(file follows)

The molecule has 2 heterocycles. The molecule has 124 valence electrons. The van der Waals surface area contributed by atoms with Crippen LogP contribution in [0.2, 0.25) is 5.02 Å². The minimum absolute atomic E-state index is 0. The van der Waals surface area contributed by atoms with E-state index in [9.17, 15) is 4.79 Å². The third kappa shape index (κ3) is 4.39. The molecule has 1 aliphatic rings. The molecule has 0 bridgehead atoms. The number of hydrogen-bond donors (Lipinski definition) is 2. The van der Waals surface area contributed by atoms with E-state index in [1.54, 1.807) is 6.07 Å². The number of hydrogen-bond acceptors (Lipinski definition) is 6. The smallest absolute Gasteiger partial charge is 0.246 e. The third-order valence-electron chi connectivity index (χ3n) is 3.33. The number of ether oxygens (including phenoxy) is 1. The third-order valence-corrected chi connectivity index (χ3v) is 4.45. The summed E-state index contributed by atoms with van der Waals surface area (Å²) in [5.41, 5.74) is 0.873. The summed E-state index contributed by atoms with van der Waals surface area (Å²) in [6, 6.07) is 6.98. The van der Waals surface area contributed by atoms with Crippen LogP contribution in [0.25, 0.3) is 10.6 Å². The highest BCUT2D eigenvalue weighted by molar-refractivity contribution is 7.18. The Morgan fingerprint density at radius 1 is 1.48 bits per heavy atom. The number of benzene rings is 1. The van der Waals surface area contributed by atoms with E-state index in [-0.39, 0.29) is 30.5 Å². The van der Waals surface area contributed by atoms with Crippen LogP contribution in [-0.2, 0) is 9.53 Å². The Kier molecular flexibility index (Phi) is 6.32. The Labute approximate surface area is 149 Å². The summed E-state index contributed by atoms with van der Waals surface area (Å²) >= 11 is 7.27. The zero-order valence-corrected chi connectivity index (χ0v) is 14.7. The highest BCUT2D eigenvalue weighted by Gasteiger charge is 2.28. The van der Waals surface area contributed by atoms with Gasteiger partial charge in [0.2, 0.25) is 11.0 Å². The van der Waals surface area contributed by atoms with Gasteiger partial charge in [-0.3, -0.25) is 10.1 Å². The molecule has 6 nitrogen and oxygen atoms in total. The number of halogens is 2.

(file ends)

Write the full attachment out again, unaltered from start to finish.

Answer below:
The molecule has 2 heterocycles. The molecule has 124 valence electrons. The van der Waals surface area contributed by atoms with Crippen LogP contribution in [0.2, 0.25) is 5.02 Å². The minimum absolute atomic E-state index is 0. The van der Waals surface area contributed by atoms with E-state index in [9.17, 15) is 4.79 Å². The third kappa shape index (κ3) is 4.39. The molecule has 1 aliphatic rings. The molecule has 0 bridgehead atoms. The number of hydrogen-bond donors (Lipinski definition) is 2. The van der Waals surface area contributed by atoms with E-state index in [1.54, 1.807) is 6.07 Å². The number of hydrogen-bond acceptors (Lipinski definition) is 6. The smallest absolute Gasteiger partial charge is 0.246 e. The third-order valence-electron chi connectivity index (χ3n) is 3.33. The number of ether oxygens (including phenoxy) is 1. The third-order valence-corrected chi connectivity index (χ3v) is 4.45. The summed E-state index contributed by atoms with van der Waals surface area (Å²) in [5.41, 5.74) is 0.873. The summed E-state index contributed by atoms with van der Waals surface area (Å²) in [6, 6.07) is 6.98. The van der Waals surface area contributed by atoms with Crippen LogP contribution in [0.25, 0.3) is 10.6 Å². The highest BCUT2D eigenvalue weighted by molar-refractivity contribution is 7.18. The Morgan fingerprint density at radius 1 is 1.48 bits per heavy atom. The number of benzene rings is 1. The van der Waals surface area contributed by atoms with E-state index in [-0.39, 0.29) is 30.5 Å². The van der Waals surface area contributed by atoms with Crippen LogP contribution in [-0.2, 0) is 9.53 Å². The Kier molecular flexibility index (Phi) is 6.32. The Labute approximate surface area is 149 Å². The summed E-state index contributed by atoms with van der Waals surface area (Å²) >= 11 is 7.27. The zero-order valence-corrected chi connectivity index (χ0v) is 14.7. The highest BCUT2D eigenvalue weighted by Gasteiger charge is 2.28. The van der Waals surface area contributed by atoms with Gasteiger partial charge in [0.2, 0.25) is 11.0 Å². The van der Waals surface area contributed by atoms with Gasteiger partial charge in [-0.3, -0.25) is 10.1 Å². The molecule has 6 nitrogen and oxygen atoms in total. The number of halogens is 2.